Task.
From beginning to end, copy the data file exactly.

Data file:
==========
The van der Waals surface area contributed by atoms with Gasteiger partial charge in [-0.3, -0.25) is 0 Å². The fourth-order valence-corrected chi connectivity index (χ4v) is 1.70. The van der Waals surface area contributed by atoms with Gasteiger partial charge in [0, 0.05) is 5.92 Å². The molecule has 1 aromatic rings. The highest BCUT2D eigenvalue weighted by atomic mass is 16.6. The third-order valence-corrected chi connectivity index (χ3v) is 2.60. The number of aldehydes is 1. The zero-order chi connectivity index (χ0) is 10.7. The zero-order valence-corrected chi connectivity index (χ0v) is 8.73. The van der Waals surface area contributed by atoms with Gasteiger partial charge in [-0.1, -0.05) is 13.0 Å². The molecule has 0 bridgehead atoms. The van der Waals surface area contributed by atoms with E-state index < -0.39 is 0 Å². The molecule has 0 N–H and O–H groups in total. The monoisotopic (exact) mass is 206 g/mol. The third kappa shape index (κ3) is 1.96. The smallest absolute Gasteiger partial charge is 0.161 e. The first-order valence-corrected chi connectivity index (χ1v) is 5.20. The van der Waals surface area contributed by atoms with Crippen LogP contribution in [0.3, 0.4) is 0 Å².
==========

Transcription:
The van der Waals surface area contributed by atoms with Gasteiger partial charge in [-0.3, -0.25) is 0 Å². The fourth-order valence-corrected chi connectivity index (χ4v) is 1.70. The van der Waals surface area contributed by atoms with Gasteiger partial charge in [0, 0.05) is 5.92 Å². The molecule has 1 aromatic rings. The highest BCUT2D eigenvalue weighted by atomic mass is 16.6. The third-order valence-corrected chi connectivity index (χ3v) is 2.60. The number of aldehydes is 1. The zero-order chi connectivity index (χ0) is 10.7. The zero-order valence-corrected chi connectivity index (χ0v) is 8.73. The van der Waals surface area contributed by atoms with Gasteiger partial charge in [-0.1, -0.05) is 13.0 Å². The molecule has 0 bridgehead atoms. The van der Waals surface area contributed by atoms with E-state index < -0.39 is 0 Å². The molecule has 0 N–H and O–H groups in total. The monoisotopic (exact) mass is 206 g/mol. The third kappa shape index (κ3) is 1.96. The smallest absolute Gasteiger partial charge is 0.161 e. The first-order valence-corrected chi connectivity index (χ1v) is 5.20. The van der Waals surface area contributed by atoms with Crippen LogP contribution in [0.3, 0.4) is 0 Å².